Discussion in 'Tae-Kwon-Do' started by ellies, May 19, 2008.
Um... well... yeah... hes right... me too :cheers:
The soju is on me.
Errant if I am ever around you and finally met you, I will buy you more than one.
This could end in tragedy.
By tragedy, I mean complete awesomeness.
Errant, in my pub, the owner/operator (whose lineage includes years of training at a major regional brewer in southern England) practices strictly 'old-school', street-effective brewing: nothing but malt, top-fermenting yeast, barley, and righteous hops, cask-conditioned served by real draught—drawn by air pressure via an English handpub—and once a week, a firkin-conditioned beer is opened up and served by gravity pure and simple until it's all gone. The hop bouquet from a pint of that is a religious experience all on its own. You come through Columbus at one point and you'll be more than welcome to be our guest at a representative training session there—and attendance is usually excellent!
I'll be there this weekend actually.
You're gonna be in Columbus this weekend? Damn, I'm going to be back in NY on family business from Tuesday till Sunday. How long you going to be in town? Because they always have something on cask, even though the firkin's just on Fridays.
Sunday evening will still be doable, if you're going to be here for a few days...? Let me know....
Dang, and me stuck in Maryland.
I gotta say, this is one of the few things in which Columbus is genuinely world-class. I've sampled the offerings, shall we say, in dozens of Real Ale pubs all over the UK, and the beer at Barley's can more than hold its own with the best of 'em (same style, but like a lot of US versions of that bitter ales stlyle, I've found, amplified and given extra complexity over the English original).
But you know, CT, Ahiya and Maryland aren't that far apart. If you ever find yourself on the road traveling to points west and want to spend an hour or two exploring the glories of the hop (it's a bad idea to travel when you're uncomfortably thirsty, I've found ) lemme know.
A pint or two of excellent, well-balanced ale puts the whole TKD/everyone else question in perspective, I think. It helps to understand that this is in a sense on of those 'problems' that will take care of themselves. Eventually, the spotlight that TKD has 'enjoyed' will move off elsewhere, the art will split more definitively into a purely sport/acrobatic spectacle side and a smaller, but tightly knit SD side, and someone else's art will be the one getting all the flack. Isn't that how it's always been in since the TMAs hit these shores?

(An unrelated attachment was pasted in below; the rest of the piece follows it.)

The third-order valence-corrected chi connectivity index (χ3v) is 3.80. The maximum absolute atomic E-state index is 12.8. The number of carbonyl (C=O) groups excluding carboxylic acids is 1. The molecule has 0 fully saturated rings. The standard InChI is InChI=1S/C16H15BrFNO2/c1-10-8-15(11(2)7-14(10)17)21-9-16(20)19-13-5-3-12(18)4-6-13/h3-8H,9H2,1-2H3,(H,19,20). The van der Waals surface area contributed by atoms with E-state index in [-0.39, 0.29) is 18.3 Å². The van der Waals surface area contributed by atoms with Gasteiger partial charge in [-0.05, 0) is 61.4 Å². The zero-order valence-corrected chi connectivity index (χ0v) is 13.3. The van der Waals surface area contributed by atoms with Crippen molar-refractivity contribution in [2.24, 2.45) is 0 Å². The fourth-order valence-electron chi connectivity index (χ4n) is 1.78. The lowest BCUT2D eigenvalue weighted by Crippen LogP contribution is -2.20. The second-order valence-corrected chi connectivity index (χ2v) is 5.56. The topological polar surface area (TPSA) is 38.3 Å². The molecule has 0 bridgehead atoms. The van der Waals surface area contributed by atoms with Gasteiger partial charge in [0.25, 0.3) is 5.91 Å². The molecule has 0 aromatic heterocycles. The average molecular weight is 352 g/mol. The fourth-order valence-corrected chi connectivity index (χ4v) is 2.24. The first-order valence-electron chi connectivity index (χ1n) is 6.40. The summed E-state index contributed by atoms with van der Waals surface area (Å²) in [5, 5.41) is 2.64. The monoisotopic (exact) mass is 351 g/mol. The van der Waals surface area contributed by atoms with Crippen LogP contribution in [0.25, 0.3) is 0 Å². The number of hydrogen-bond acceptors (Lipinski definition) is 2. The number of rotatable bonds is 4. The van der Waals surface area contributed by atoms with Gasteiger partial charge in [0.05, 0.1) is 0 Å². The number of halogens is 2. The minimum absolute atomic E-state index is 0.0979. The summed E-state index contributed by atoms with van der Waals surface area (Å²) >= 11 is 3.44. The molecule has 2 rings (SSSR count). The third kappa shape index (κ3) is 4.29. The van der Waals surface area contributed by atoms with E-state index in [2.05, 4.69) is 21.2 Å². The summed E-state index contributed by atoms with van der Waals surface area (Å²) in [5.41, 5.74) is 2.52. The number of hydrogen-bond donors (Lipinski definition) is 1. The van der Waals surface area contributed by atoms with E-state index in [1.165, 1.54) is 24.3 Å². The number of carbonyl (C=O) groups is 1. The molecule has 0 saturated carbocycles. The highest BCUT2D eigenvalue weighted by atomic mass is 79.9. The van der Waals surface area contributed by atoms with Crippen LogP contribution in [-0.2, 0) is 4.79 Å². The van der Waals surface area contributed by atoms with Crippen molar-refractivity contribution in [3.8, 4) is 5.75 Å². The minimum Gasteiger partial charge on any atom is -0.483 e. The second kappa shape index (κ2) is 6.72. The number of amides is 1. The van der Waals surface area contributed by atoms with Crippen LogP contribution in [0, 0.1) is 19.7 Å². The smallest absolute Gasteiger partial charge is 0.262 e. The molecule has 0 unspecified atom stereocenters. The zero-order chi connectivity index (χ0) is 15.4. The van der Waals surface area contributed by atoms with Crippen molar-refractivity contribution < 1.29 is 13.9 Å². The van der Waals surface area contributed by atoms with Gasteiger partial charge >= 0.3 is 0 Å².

hmmmm, funny how nobody ever gives me carp about Krav..maybe they just don't dare, eh?
LOL just pulling your chain;D
"The suckage" is at the heart of what's wrong with beer today. Over the last couple decades there has been such a move afoot to ignore traditional beer and instead focus on the pure competition aspects of beer.
But the truth is that probably the majority of us are not in it for the competition and consider the non-sporting side of beer to be the real beer. I'm seeing a growing population of beerists who are increasingly dissatisfied with the directions in which their beloved art is being forced. A grassroots movement is abrewin'.
Sure, competition beers can be really impressive with their fresh-ground orange peel, razor clam extract, and Jamaican Blue Mountain barley, but that's just not the kind of beer that most of us desire for a long-term relationship. They're fancy things just to wow the spectators and armchair beer nuts. But void of soul and purpose.
This competition focus tramples over what I love and commercializes the rest.
But perhaps its days are numbered. I think its possible that in just a few years, the promoters will discover how hollow their support actually is and collapse.
We've already seen it start to happen. After for a long time being the main sanctioning body for beer competitions in the U.S., the Association of Brewers (creators of the Great American Beer Festival, etc.) is just a shell of its former self and has retreated back to being little more than a post office box in that beer deadzone known as "Colorado".
Beer is not about regulations, money, and politics. But competition is. In the 90s, the American Homebrewers Association parted ways with the Beer Judge Certification Program (BJCP) and led to there being two separate organizations for the accreditation for amateur competition with separate rules and guidelines. It also led many to conclude that those organizations had forgotten about beer and were just in it to make money.
For years there have been rumors of possible reunification, but those who promote the competition side don't want to share and those who prefer non-sporting beer don't want to support anything that might advance the competition end.
(Y'all know I'm kidding, right?)
Changing Beer one person at a time.
Umm.. so basically you'll are saying that a true beer should knock you on your ***?
OK, I can see that
Is it me, or has this thread... uh... wandered?
Not that I'm complaining. I love dealing with people with a good sense of humour. And you all definitely qualify.
At least, I think you do. I'm not actually certified to judge your qualifications.
Yea but it is all in fun and I believe the meat of the thread ranit course and then the beer came in and we know what that does.
Ah! But after a few beers... you will be! :headbangin:
That is for sure!!
Nah, just Thurs-Sunday morning.
Where in Maryland?
I try not to give people carp about anything. I much prefer tuna.
OK, next time you're in town. Give me a couple weeks' notice and we can make a visit to my beerjang.... :drinkbeer
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